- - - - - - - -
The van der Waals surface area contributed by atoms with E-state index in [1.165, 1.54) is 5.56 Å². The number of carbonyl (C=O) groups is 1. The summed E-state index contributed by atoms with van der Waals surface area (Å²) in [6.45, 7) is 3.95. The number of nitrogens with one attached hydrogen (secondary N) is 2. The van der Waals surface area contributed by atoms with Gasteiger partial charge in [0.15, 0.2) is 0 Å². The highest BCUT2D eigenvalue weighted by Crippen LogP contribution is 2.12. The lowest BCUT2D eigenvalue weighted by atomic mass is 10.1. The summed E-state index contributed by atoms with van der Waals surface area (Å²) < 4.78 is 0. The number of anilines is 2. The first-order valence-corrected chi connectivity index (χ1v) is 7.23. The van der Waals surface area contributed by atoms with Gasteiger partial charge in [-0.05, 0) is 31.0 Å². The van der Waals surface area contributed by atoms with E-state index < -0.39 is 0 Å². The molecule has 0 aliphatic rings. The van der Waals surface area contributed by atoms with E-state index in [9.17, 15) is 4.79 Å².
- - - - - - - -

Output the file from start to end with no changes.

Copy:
The van der Waals surface area contributed by atoms with E-state index in [1.165, 1.54) is 5.56 Å². The number of carbonyl (C=O) groups is 1. The summed E-state index contributed by atoms with van der Waals surface area (Å²) in [6.45, 7) is 3.95. The number of nitrogens with one attached hydrogen (secondary N) is 2. The van der Waals surface area contributed by atoms with Gasteiger partial charge in [0.15, 0.2) is 0 Å². The highest BCUT2D eigenvalue weighted by Crippen LogP contribution is 2.12. The lowest BCUT2D eigenvalue weighted by atomic mass is 10.1. The summed E-state index contributed by atoms with van der Waals surface area (Å²) < 4.78 is 0. The number of anilines is 2. The first-order valence-corrected chi connectivity index (χ1v) is 7.23. The van der Waals surface area contributed by atoms with Gasteiger partial charge in [-0.05, 0) is 31.0 Å². The van der Waals surface area contributed by atoms with E-state index < -0.39 is 0 Å². The molecule has 0 aliphatic rings. The van der Waals surface area contributed by atoms with E-state index in [9.17, 15) is 4.79 Å².